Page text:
Planning, designing and implementing are all key elements whether participating in a sport or planning a project to earn your Eagle Scout Award.
Jackson High School senior Adam Reed runs cross country for the Polar Bears. For his Eagle Badge, he planned, designed and implemented a cross country podium at the start/finish line of the cross country course.
Why was a cross country podium chosen. Reed explains.
"One run during track season, I heard my track and cross country coach, coach (Kevin) Walsh, talking about a plan to build a structure for the upcoming Federal League Cross Country meet," said Reed, the son of Diane and Bryan Reed, in an email. "At the time, I was looking to find an Eagle Scout project to complete. I learned more about the project from coach Walsh, and decided that I was interested in building the awards podium as an Eagle Project. Although I predicted that this project could prove challenging, I knew that I would have great support from the cross country team."
Reed said he began planning the project in May of 2015. He said he began clearing the land in July and construction in August.
"Because of the great support from the cross country team and troop, we were able to finish the podium in the beginning of October, weeks before the Federal League cross country meet," wrote Reed, who enjoys running, hiking, playing sports and spending time with my family. "I had many volunteers that helped me with my project — members of the cross country team and their parents, my Boy Scout Troop 935 and members of my family. The biggest help came from Mitch Quartz, a fellow cross country runner, and coach Thom Snow, one of my cross country coaches, both who had building experience. Their help allowed the project to go as smoothly as possible."
Reed explained the process in building this project.
"The process of the project took many steps," said Reed, who has two older brothers Josh and Matt, both of whom earned the Eagle Scout award, carrying on the family tradition. "First, we planned and drew the blueprints of the course. They were sent to Barry Mason, assistant superintendent of Jackson Local Schools, who obtained the township and county zoning approvals of the podium construction project. Next, we cleared the land using Mr. Dickerhoof’s (a parent of a runner on the team) backhoe, taking the trees and vegetation and flattening the land. Building could then begin. We marked where the posts would go before drilling and cementing into the ground. This allowed us to be able to attach the footers onto the posts. The stringers were built and allow the deck and the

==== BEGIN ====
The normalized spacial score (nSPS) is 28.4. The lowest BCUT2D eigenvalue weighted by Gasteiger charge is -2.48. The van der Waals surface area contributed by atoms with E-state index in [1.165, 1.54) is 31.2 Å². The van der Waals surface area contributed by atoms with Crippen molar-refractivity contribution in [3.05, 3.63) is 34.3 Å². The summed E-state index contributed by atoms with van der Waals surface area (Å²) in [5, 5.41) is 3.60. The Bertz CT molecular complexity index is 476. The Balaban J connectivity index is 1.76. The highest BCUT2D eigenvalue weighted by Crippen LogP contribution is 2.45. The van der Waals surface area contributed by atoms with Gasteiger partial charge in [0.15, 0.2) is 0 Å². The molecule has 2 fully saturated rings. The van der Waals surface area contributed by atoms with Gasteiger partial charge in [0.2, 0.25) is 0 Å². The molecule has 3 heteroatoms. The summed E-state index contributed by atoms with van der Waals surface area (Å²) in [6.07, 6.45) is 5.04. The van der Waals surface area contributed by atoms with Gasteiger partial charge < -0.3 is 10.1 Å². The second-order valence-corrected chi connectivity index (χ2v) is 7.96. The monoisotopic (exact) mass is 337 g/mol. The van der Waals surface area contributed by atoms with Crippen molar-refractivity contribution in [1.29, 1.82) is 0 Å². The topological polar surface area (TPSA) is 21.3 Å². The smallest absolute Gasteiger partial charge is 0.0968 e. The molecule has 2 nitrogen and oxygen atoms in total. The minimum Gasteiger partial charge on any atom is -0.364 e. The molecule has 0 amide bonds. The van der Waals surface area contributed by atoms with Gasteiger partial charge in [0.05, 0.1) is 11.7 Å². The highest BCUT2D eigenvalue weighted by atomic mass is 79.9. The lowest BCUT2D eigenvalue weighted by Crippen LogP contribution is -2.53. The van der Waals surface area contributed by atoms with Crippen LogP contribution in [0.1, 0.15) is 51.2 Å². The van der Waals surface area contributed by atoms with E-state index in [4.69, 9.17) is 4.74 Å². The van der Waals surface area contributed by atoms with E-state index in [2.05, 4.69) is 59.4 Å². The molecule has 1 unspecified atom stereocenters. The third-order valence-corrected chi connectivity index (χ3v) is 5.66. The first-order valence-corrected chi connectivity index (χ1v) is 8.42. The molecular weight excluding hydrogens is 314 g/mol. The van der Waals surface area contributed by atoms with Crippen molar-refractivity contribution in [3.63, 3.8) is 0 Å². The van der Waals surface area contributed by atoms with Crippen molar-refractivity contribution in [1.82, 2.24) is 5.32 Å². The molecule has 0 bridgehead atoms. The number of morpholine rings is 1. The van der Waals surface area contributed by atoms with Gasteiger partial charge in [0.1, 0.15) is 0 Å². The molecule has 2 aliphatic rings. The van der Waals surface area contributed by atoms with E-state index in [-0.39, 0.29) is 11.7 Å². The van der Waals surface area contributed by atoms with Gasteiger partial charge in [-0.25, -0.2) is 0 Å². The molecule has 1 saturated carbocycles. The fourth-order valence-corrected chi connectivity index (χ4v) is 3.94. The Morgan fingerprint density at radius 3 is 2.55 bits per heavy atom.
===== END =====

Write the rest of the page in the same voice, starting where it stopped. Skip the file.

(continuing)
railing to be mounted on top. The final step involved attaching the two stairs and stair railings."
Three hundred hours later, Reed said the project turned out exactly as planned. He thought the process went smoothly in part to all of the volunteers. Reed thanked Carter Lumber, Home Depot and General Rent for their generous donations. He also thanked Snow, Quartz and Dickerhoof for their help.
The cross country course at Jackson is tucked away. The course is located behind Jackson Memorial Middle School on the bus garage side. There is a small path leading from the parking lot between some trees to an open field. Once walking through the path, the podium is visible on the left, along a row of trees on the course.
"During the planning process in May, we discussed the location of the podium," said Reed, who also runs track, is a member of Speech and Debate, National Honor Society and senior class president. He also attended Buckeye Boys State in 2016. "The distance from the road was one of the downfalls of the current location. The podium is placed near the start and finish of the high school and middle school races which is the most important aspect."
Reed, who will be recognized during a ceremony on Aug. 14 at St. Stephen Martyr Lutheran Church, is a member of Troop 935 at McDonaldsville St. Paul United Methodist Church. Reed is the 65th from Troop 935 to ear the Eagle Scout rank since it was founded in 1967.